This post was originally published at The Daily Blog on 7 March 2013.
What is rape culture?
If you ask people who are scared of feminism and radical concepts like “equality”, it’s all a big lie, it’s a conspiracy theory, it’s a meaningless jargon term which we women throw around to justify our seething hatred of all men.
If you ask me, I’ll steal a handy definition from Tumblr and say it’s
a term that describes a culture in which rape and other sexual violence (usually against women) are common and in which prevalent attitudes, norms, practices, and media condone, normalize, excuse, or encourage sexualized violence.
But what does that mean in real life?
It’s Seth MacFarlane making jokes about seeing famous actress’ breasts on screen – while referencing tragic, violent movies featuring brutal rape scenes.
It’s the constant use of passive language when the media reports rapes, or downright describing rape as “sex”, even “consensual sex” – often disclaiming, “oh, but legally, the suspect hasn’t been convicted of rape” – when no one has a problem reporting that a murder victim has been murdered.
It’s women living lives, if not of fear, then of wariness, because it could happen to you – and it’s almost certainly happened to your friends and loved ones – and even when it hasn’t happened, you know you’ve been close.
It’s not being able to assume that any man you meet or talk to or invite into your home isn’t Schrodinger’s Rapist.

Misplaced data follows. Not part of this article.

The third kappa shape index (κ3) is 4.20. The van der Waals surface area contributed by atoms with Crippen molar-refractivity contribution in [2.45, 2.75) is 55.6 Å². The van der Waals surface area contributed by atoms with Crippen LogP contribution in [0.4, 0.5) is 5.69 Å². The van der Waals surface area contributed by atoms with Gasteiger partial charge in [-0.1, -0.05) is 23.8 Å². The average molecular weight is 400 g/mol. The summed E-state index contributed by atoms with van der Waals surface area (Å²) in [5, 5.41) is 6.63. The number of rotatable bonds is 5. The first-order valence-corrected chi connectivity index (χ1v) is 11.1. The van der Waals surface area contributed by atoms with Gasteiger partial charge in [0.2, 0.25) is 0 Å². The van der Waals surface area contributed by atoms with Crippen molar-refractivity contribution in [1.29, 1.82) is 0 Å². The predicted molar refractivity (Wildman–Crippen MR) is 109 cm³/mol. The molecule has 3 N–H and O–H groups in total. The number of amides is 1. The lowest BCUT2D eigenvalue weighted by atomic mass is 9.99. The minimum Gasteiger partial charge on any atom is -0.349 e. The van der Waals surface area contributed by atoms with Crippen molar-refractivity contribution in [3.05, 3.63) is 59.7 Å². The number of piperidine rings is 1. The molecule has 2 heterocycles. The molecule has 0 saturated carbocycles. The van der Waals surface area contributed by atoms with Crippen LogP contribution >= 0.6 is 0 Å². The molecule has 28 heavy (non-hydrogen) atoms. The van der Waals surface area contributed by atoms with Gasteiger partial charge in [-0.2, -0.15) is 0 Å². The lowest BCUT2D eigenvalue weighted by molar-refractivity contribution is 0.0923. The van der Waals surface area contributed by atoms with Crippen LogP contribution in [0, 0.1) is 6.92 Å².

It’s talking about our lived experiences and being told we’re being silly, or self-centred (because sexual harassment and sexual assault are compliments) or lying.
You want cold hard facts? Like Coley said,
1 in 4 women in New Zealand will experience unwanted and distressing sexual contact in her lifetime. Yet our Government has consistently failed to fund services which help survivors and their communities. Last year, this went so far as Wellington Rape Crisis needing to accept funding from famously feminist Hell’s Pizza to stay afloat.
That’s what rape culture is. And once you’ve seen it, you can’t unsee it.
The first step in fighting rape culture is acknowledging it exists. The second is pointing it out so others are forced to see it. The third … I’ll figure out once we get people even to step one.
I know this post won’t end rape. But maybe it’ll pull another thread out of the rape culture tapestry. Maybe it’ll mean one rape joke at the water cooler gets called out. Maybe it’ll stop one “friend” making light of an assault. Maybe it’ll make one guy think twice about how hilarious it is the way his buddy always hits on the really drunk girls.
If I didn’t believe that, I’d have to lock myself in a small room for the rest of my life.